Petitioner denied having abused respondent or the children He did admit to having had at least one fight with respondent that turned physically violent. Respondent, on the other hand, claimed that petitioner abused her for nearly the entire duration of their marriage. She stated that when she was pregnant with the youngest child in 2002, petitioner kicked her and she fell down. She claimed that in the years 2008 and 2009, petitioner hit her often and was getting very violent. Respondent went to Mexico City to stay with her father four or five times during this period of time because she felt safe in her father's home. Respondent also claimed that petitioner was controlling and verbally abusive to her. Respondent's mother testified that she had seen bruises on respondent during her marriage to petitioner. According to the middle child, in Mexico, "[my parents] were fighting all the time and they like punched each other or hit and they yell at each other." She saw her father hit her mother, and "[l]ike he kick her or he like grab her by the hand and like throw her away." Respondent and the middle child both recounted an incident, occurring when the middle child was six or seven, wherein petitioner hit the middle child on the bottom with a broom. The middle child testified to another incident when petitioner hit her on the bottom with a belt. In her deposition, entered into evidence, respondent described a third incident with the middle child, wherein petitioner dragged her by the arm into the house. Respondent was not aware of any where petitioner abused the youngest child.

 Dr. Evan Stark, who the court permitted to testify as an expert in domestic violence, testified at the hearing about the impact of domestic violence on women and on children who witness their mother's abuse. Dr. Stark concluded to a high degree of certainty that there was domestic violence in respondent's life, and that petitioner was coercive and controlling of respondent. He also testified about the general harms to children who observe a parent being abused, explaining that there are direct effects (including direct physical exposure and being involved in the violence) and indirect effects (including psychological disturbance). He explained that in order to conclude that the children in this case had suffered any psychological harm, he would need to perform a psychological assessment of the children. Dr. Stark, however, did not perform a psychological assessment of either child. Dr. Stark opined that the children face extreme risk if they were to be returned to Mexico to live with petitioner. When asked whether they would face risks if they lived in Mexico City with their mother, Dr.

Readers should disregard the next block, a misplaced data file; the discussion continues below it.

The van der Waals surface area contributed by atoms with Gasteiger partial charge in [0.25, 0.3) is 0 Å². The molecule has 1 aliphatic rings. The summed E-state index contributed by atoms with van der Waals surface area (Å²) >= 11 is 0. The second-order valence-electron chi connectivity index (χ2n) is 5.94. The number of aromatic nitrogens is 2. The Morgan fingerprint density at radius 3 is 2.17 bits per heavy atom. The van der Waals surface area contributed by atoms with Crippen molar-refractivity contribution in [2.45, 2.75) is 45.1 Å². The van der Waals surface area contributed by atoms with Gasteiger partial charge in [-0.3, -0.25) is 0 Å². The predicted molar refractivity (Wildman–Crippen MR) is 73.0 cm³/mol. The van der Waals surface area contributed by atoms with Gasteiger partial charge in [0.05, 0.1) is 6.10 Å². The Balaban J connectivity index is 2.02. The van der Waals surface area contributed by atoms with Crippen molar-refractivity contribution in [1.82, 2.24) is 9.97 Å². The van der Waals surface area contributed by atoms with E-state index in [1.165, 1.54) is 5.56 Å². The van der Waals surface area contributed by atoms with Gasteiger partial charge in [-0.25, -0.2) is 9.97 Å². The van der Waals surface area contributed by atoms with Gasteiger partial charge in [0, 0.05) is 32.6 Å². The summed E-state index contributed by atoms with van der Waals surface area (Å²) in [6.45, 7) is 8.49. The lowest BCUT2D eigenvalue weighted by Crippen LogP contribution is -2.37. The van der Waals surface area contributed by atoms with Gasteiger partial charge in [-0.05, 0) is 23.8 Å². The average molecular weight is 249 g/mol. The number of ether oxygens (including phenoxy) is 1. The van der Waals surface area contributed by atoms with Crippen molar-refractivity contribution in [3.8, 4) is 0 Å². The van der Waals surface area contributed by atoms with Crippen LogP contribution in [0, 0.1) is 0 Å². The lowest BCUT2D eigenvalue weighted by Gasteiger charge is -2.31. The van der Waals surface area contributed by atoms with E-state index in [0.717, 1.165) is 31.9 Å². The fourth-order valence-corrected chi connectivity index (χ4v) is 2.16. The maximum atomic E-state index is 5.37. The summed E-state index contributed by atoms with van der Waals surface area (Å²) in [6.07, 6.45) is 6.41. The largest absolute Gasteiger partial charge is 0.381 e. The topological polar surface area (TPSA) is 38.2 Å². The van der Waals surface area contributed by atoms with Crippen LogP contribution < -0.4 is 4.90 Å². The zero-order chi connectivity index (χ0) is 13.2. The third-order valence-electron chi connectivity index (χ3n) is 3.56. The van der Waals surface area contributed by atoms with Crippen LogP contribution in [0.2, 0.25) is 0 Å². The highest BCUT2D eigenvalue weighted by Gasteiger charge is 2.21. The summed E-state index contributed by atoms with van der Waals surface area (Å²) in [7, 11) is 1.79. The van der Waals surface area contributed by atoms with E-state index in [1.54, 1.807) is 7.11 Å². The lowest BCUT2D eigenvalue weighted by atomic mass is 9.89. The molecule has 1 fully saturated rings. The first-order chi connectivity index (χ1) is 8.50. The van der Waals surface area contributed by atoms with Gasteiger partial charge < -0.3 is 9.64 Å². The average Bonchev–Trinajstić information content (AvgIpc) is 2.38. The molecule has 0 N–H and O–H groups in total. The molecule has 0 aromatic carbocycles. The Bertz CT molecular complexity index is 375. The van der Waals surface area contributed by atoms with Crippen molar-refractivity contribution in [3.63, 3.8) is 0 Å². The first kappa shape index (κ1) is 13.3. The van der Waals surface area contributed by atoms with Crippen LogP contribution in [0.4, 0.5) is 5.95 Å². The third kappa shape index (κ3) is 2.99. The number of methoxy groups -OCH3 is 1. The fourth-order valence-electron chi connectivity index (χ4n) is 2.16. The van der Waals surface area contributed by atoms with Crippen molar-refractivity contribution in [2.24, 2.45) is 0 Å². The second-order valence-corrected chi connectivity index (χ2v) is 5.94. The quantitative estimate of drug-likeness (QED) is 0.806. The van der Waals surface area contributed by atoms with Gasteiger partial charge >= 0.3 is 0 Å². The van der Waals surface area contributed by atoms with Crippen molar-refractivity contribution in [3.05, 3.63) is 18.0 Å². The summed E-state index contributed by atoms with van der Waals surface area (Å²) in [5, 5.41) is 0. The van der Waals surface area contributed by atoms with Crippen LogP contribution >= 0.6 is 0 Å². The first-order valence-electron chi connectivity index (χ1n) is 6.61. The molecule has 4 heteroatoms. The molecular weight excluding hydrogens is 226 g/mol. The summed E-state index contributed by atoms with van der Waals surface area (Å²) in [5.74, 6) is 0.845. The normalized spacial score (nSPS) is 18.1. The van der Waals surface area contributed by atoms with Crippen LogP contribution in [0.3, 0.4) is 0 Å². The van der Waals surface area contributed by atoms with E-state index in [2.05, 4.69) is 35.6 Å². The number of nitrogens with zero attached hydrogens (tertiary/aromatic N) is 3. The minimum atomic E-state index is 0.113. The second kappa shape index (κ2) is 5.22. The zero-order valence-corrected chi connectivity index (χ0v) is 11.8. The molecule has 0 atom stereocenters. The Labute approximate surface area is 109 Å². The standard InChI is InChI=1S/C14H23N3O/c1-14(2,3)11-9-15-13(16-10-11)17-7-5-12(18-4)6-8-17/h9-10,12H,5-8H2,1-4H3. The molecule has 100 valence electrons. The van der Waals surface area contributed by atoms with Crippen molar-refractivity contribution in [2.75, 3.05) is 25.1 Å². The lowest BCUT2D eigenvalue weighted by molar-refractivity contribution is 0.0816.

Stark opined that "the risk [the children would face] would be largely a function of the willingness of the authorities to limit access of [petitioner] and it would be largely a function of the risk that [respondent] would face." Dr. Stark's prescription for what can be done to reduce the harm the children have already suffered from witnessing domestic violence is that: [the children should be sent] a strong message that tells them that no one has a right to do what was done to them or to expose them to what they were exposed to and that their mother's decision to put her own safety and their safety before their network of contacts and relationships with loved ones and family members is a decision that we respect and endorse. He characterized respondent's removal of the children from Mexico as "the single-most healthy act that could have been taken."

 Respondent did not appear to make any arguments respecting petitioner's prima facie case and appeared to urge this Court to focus on the affirmative defenses respondent raises. The children lived their entire lives in their family home in Mexico, and had been living in the United States for only two years since their